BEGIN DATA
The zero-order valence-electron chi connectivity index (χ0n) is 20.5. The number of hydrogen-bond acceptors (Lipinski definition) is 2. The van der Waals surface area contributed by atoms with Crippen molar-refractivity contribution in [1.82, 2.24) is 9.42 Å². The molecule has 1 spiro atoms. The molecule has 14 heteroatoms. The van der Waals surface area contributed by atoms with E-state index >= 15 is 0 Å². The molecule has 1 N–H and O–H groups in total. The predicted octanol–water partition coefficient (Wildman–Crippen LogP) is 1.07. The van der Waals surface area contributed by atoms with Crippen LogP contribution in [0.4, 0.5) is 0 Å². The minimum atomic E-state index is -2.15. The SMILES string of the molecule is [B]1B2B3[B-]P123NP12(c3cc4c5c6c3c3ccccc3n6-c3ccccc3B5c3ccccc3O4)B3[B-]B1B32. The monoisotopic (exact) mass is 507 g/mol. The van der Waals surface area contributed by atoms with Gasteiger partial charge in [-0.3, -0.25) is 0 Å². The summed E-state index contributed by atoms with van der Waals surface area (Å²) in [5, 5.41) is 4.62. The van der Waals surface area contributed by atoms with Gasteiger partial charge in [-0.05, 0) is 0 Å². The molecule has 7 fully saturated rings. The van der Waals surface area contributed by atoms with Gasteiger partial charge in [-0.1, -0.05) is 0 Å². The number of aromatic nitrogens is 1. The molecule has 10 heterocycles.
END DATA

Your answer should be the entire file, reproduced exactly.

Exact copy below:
The zero-order valence-electron chi connectivity index (χ0n) is 20.5. The number of hydrogen-bond acceptors (Lipinski definition) is 2. The van der Waals surface area contributed by atoms with Crippen molar-refractivity contribution in [1.82, 2.24) is 9.42 Å². The molecule has 1 spiro atoms. The molecule has 14 heteroatoms. The van der Waals surface area contributed by atoms with E-state index >= 15 is 0 Å². The molecule has 1 N–H and O–H groups in total. The predicted octanol–water partition coefficient (Wildman–Crippen LogP) is 1.07. The van der Waals surface area contributed by atoms with Crippen LogP contribution in [0.4, 0.5) is 0 Å². The minimum atomic E-state index is -2.15. The SMILES string of the molecule is [B]1B2B3[B-]P123NP12(c3cc4c5c6c3c3ccccc3n6-c3ccccc3B5c3ccccc3O4)B3[B-]B1B32. The monoisotopic (exact) mass is 507 g/mol. The van der Waals surface area contributed by atoms with Gasteiger partial charge in [-0.3, -0.25) is 0 Å². The summed E-state index contributed by atoms with van der Waals surface area (Å²) in [5, 5.41) is 4.62. The van der Waals surface area contributed by atoms with Gasteiger partial charge in [-0.05, 0) is 0 Å². The molecule has 7 fully saturated rings. The van der Waals surface area contributed by atoms with Gasteiger partial charge in [-0.1, -0.05) is 0 Å². The number of aromatic nitrogens is 1. The molecule has 10 heterocycles.